Sunrise, Marine Debris and International Coastal Clean-Up

23 08 2010

19 August 2010 Thursday
Latitude 35 degrees 24 minutes North
Longitude 138 degrees 10 minutes North

This morning we saw our first lovely dawn. Since our departure, we have had overcast skies. Leaving San Francisco (August 14, 2010), we saw dolphins followed by whales near the Farallones Islands, part of the Farallones Marine Sanctuary.

Part of our passion for cleaning the global ocean comes out of concern for marine mammals and other ocean life that is killed each year by ingesting plastics or being caught in ghost nets.

With the overcast skies clearing, we enjoyed a colorful sunrise. With enough breeze for sailing, our engine is off. George Schneider went astern and discovered a bright green net caught on our prop. One of our expedition’s major operational concerns is catching a net or a line in the propeller and damaging the ship. We came up into the wind to slow the ship and sailing master, Steven and crew members Kaniella Lyman-Mercereau went into water to free the net. Nets like this one roll over in the ocean, catching other nets, sea life and plastic debris becoming huge “ghost nets” that are a hazard to shipping, reefs, and sea life.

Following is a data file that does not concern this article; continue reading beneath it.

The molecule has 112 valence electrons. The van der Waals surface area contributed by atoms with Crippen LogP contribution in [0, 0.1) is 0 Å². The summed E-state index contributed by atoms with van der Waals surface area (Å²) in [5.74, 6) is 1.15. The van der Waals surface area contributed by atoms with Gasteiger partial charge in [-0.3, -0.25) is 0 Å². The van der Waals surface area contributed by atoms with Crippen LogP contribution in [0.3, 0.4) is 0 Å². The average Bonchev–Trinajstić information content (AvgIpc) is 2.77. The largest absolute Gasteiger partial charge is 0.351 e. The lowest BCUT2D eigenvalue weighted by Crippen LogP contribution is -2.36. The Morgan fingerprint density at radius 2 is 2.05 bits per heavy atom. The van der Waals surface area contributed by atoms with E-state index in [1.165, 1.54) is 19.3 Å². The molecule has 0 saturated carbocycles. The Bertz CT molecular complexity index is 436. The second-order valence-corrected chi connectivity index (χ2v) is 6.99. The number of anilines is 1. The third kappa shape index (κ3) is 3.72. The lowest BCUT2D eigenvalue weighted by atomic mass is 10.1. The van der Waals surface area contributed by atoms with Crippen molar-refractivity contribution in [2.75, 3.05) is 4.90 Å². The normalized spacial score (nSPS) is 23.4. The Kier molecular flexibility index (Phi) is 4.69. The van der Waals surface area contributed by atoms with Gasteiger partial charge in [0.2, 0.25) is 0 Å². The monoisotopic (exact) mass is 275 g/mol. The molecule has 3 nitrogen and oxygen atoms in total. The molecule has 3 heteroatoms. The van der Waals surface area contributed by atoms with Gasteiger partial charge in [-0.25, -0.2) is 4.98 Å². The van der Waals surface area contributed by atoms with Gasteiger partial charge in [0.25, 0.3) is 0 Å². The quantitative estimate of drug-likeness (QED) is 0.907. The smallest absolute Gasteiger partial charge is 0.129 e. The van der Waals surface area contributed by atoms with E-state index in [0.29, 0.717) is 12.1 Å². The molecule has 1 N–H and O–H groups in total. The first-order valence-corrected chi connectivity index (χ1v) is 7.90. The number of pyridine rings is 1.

The rest of the morning was spent enthusiastically recording and collecting trash, boats from KAISEI and from our inflatables. The spirit of the crew is great, knowing the importance of our mission. Ocean Conservancy’s 25th International Coastal Clean-up has begun in the gyre (August 19, 2010) in collaboration with Ocean Voyages Institute/Project Kaisei.